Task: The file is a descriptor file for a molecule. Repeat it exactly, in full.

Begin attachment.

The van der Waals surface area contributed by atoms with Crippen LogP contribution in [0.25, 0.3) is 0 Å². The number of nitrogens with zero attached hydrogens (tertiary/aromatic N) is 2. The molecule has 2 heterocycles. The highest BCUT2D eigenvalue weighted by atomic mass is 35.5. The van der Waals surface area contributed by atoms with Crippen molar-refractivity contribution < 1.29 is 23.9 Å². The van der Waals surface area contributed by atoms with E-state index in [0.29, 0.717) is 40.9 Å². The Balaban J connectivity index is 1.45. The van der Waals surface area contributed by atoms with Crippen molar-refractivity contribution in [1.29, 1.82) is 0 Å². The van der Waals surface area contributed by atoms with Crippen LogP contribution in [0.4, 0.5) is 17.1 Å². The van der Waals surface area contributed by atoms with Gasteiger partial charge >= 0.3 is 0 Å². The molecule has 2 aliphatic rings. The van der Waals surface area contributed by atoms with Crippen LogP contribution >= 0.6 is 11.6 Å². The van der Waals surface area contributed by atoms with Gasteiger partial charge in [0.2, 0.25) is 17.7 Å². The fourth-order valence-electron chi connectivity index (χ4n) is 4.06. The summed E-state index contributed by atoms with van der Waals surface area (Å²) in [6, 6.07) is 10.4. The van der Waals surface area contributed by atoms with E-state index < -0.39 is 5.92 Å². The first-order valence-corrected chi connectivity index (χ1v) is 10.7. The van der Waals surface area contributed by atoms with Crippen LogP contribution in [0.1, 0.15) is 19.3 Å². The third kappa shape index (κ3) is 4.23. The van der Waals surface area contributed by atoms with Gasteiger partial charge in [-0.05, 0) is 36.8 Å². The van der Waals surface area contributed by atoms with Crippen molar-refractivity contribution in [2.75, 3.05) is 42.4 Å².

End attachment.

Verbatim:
The van der Waals surface area contributed by atoms with Crippen LogP contribution in [0.25, 0.3) is 0 Å². The number of nitrogens with zero attached hydrogens (tertiary/aromatic N) is 2. The molecule has 2 heterocycles. The highest BCUT2D eigenvalue weighted by atomic mass is 35.5. The van der Waals surface area contributed by atoms with Crippen molar-refractivity contribution < 1.29 is 23.9 Å². The van der Waals surface area contributed by atoms with E-state index in [0.29, 0.717) is 40.9 Å². The Balaban J connectivity index is 1.45. The van der Waals surface area contributed by atoms with Crippen molar-refractivity contribution in [1.29, 1.82) is 0 Å². The van der Waals surface area contributed by atoms with Crippen LogP contribution in [0.4, 0.5) is 17.1 Å². The van der Waals surface area contributed by atoms with Gasteiger partial charge >= 0.3 is 0 Å². The molecule has 2 aliphatic rings. The van der Waals surface area contributed by atoms with Crippen LogP contribution >= 0.6 is 11.6 Å². The van der Waals surface area contributed by atoms with Gasteiger partial charge in [0.2, 0.25) is 17.7 Å². The fourth-order valence-electron chi connectivity index (χ4n) is 4.06. The summed E-state index contributed by atoms with van der Waals surface area (Å²) in [6, 6.07) is 10.4. The van der Waals surface area contributed by atoms with E-state index < -0.39 is 5.92 Å². The first-order valence-corrected chi connectivity index (χ1v) is 10.7. The van der Waals surface area contributed by atoms with Crippen LogP contribution in [0.1, 0.15) is 19.3 Å². The third kappa shape index (κ3) is 4.23. The van der Waals surface area contributed by atoms with Gasteiger partial charge in [-0.05, 0) is 36.8 Å². The van der Waals surface area contributed by atoms with Crippen molar-refractivity contribution in [2.75, 3.05) is 42.4 Å².